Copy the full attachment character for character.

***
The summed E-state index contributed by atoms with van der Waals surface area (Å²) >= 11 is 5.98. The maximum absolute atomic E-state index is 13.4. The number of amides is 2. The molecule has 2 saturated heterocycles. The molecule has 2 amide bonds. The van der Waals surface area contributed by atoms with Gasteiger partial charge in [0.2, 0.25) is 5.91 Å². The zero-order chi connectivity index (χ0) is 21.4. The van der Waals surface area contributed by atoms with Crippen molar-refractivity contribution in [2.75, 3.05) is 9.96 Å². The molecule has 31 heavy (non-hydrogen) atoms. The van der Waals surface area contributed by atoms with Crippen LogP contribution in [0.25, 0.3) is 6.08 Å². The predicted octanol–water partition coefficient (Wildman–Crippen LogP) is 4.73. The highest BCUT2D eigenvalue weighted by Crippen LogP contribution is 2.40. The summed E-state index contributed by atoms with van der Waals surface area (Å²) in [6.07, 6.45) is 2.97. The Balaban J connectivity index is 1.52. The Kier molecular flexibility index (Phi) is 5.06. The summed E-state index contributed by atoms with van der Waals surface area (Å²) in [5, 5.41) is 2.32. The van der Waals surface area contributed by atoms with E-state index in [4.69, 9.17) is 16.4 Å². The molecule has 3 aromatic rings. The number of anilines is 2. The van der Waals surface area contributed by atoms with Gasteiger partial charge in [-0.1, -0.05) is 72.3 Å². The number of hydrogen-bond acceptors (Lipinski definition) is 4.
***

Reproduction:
The summed E-state index contributed by atoms with van der Waals surface area (Å²) >= 11 is 5.98. The maximum absolute atomic E-state index is 13.4. The number of amides is 2. The molecule has 2 saturated heterocycles. The molecule has 2 amide bonds. The van der Waals surface area contributed by atoms with Gasteiger partial charge in [0.2, 0.25) is 5.91 Å². The zero-order chi connectivity index (χ0) is 21.4. The van der Waals surface area contributed by atoms with Crippen molar-refractivity contribution in [2.75, 3.05) is 9.96 Å². The molecule has 31 heavy (non-hydrogen) atoms. The van der Waals surface area contributed by atoms with Crippen LogP contribution in [0.25, 0.3) is 6.08 Å². The predicted octanol–water partition coefficient (Wildman–Crippen LogP) is 4.73. The highest BCUT2D eigenvalue weighted by Crippen LogP contribution is 2.40. The summed E-state index contributed by atoms with van der Waals surface area (Å²) in [6.07, 6.45) is 2.97. The Balaban J connectivity index is 1.52. The Kier molecular flexibility index (Phi) is 5.06. The summed E-state index contributed by atoms with van der Waals surface area (Å²) in [5, 5.41) is 2.32. The van der Waals surface area contributed by atoms with E-state index in [4.69, 9.17) is 16.4 Å². The molecule has 3 aromatic rings. The number of anilines is 2. The van der Waals surface area contributed by atoms with Gasteiger partial charge in [-0.1, -0.05) is 72.3 Å². The number of hydrogen-bond acceptors (Lipinski definition) is 4.